The Superior Cricket Watcher

Published: 2005
Pages: 128
Author: Whimpress, Bernard
Publisher: Axiom Australia
Rating: 3 stars

The Superior Cricket Watcher

The alarm bells should have sounded as soon as I read the small type above the book title The Superior Cricket Watcher’s Ashes Quiz Book.

Still, I thought “I know my Ashes, so how hard could it be?”

I did start to worry though when in his preface Bernard Whimpress told the reader “the idea behind the framing of the questions is for the Intelligent Cricket Watcher to score something like 5 out of 10 on particular topics” and “perhaps a Superior Cricket Watcher might be expected to score 7 or 8 out of 10 but any more than that and he or she should be doing their own quiz book”.

Well, I will not be writing my own quiz book as I only managed to score 67.45% or 371 out of 550 (yes I kept meticulous records). The author suggested the quiz would ideally “be sampled a bit at a time, with friends over ports or pints”. Well I decided to start the quiz at the same time as the Boxing Day Test, and what with changing DVDs over for the kids and lunch, I finished about an hour after stumps at 7.30pm.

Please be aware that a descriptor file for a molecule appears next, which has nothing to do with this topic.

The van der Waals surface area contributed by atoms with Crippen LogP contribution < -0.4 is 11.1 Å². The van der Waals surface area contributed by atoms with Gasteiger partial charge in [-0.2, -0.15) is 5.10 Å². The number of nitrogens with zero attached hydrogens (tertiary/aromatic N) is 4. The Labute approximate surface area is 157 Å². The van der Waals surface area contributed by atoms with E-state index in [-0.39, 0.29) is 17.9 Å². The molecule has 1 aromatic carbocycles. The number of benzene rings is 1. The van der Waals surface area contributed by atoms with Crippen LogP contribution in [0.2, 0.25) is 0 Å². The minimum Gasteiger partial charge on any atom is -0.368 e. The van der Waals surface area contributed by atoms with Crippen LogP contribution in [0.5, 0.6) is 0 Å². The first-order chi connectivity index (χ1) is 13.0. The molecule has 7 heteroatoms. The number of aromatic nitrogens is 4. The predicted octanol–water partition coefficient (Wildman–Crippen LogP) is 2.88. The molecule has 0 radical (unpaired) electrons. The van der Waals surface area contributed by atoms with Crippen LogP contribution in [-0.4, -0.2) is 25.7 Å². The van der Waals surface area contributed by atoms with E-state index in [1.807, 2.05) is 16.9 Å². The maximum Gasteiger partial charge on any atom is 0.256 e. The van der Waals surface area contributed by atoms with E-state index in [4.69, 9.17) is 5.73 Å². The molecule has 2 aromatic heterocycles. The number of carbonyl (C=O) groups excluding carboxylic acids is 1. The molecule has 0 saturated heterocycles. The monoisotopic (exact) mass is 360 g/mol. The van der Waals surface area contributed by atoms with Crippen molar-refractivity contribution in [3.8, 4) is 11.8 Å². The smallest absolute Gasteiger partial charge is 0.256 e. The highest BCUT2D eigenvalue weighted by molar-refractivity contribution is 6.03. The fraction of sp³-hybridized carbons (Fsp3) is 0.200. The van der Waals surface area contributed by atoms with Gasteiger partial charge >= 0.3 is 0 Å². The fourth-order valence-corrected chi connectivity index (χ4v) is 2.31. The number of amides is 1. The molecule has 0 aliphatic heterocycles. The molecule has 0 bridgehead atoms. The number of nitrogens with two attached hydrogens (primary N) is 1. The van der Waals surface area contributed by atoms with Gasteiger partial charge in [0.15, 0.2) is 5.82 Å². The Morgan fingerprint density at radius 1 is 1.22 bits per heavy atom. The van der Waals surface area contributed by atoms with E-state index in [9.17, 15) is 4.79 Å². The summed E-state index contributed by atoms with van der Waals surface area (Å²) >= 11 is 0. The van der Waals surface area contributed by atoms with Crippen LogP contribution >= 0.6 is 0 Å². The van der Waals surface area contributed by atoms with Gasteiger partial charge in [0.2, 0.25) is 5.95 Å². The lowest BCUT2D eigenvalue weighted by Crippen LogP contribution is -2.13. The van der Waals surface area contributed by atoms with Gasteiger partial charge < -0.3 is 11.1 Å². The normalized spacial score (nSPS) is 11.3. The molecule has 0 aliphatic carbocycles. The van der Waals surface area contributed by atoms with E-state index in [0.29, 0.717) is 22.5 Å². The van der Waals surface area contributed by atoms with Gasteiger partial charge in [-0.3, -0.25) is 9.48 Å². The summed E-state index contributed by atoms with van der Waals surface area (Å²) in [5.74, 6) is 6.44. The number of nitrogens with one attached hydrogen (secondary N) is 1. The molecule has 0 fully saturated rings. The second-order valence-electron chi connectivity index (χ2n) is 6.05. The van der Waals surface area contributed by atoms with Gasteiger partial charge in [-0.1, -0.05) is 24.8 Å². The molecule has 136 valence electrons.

I will have to be honest. This is one tough quiz book, and should not be attempted by the novice – I was a little disappointed in the fact I was unable to score a perfect round in any of the quizzes. My best effort was the Bodyline section where I managed to score 19/20. I should confess that I had just recently completed Bodyline Autopsy by David Frith. Even these questions were tough, the usual Bodyline questions are: Who captained England in the Bodyline series? Or who was the England bowling spearhead? Not in this quiz – here is an example: Who said of Jardine “He might win us the Ashes and lose us an empire”?

The quiz itself is very well set out, and in fact I only picked up one mistake in the whole publication, which is a great achievement in a book of 550 questions. On the whole I do agree with Bernard Whimpress that the book should be perused a little at a time. Ideally I would suggest with one reader and about four cricket tragics gathered around a table, this should lead to some good-natured arguments.

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